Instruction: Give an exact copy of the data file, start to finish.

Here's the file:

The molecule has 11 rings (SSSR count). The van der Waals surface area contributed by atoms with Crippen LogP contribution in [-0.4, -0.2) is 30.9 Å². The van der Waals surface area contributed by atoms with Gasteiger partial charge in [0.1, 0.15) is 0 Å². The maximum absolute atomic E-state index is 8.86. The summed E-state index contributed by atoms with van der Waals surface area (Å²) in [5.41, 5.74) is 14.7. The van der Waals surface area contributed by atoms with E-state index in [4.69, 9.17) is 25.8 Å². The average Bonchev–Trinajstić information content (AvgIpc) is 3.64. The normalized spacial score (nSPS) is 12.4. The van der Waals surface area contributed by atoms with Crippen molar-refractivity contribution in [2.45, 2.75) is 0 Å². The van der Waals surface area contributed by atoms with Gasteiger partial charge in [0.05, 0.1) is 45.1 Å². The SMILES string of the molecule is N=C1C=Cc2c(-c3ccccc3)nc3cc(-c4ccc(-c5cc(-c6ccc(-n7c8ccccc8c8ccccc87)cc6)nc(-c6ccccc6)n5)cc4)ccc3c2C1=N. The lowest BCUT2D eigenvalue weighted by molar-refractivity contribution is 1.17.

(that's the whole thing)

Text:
The molecule has 11 rings (SSSR count). The van der Waals surface area contributed by atoms with Crippen LogP contribution in [-0.4, -0.2) is 30.9 Å². The van der Waals surface area contributed by atoms with Gasteiger partial charge in [0.1, 0.15) is 0 Å². The maximum absolute atomic E-state index is 8.86. The summed E-state index contributed by atoms with van der Waals surface area (Å²) in [5.41, 5.74) is 14.7. The van der Waals surface area contributed by atoms with E-state index in [4.69, 9.17) is 25.8 Å². The average Bonchev–Trinajstić information content (AvgIpc) is 3.64. The normalized spacial score (nSPS) is 12.4. The van der Waals surface area contributed by atoms with Crippen molar-refractivity contribution in [2.45, 2.75) is 0 Å². The van der Waals surface area contributed by atoms with Gasteiger partial charge in [0.05, 0.1) is 45.1 Å². The SMILES string of the molecule is N=C1C=Cc2c(-c3ccccc3)nc3cc(-c4ccc(-c5cc(-c6ccc(-n7c8ccccc8c8ccccc87)cc6)nc(-c6ccccc6)n5)cc4)ccc3c2C1=N. The lowest BCUT2D eigenvalue weighted by molar-refractivity contribution is 1.17.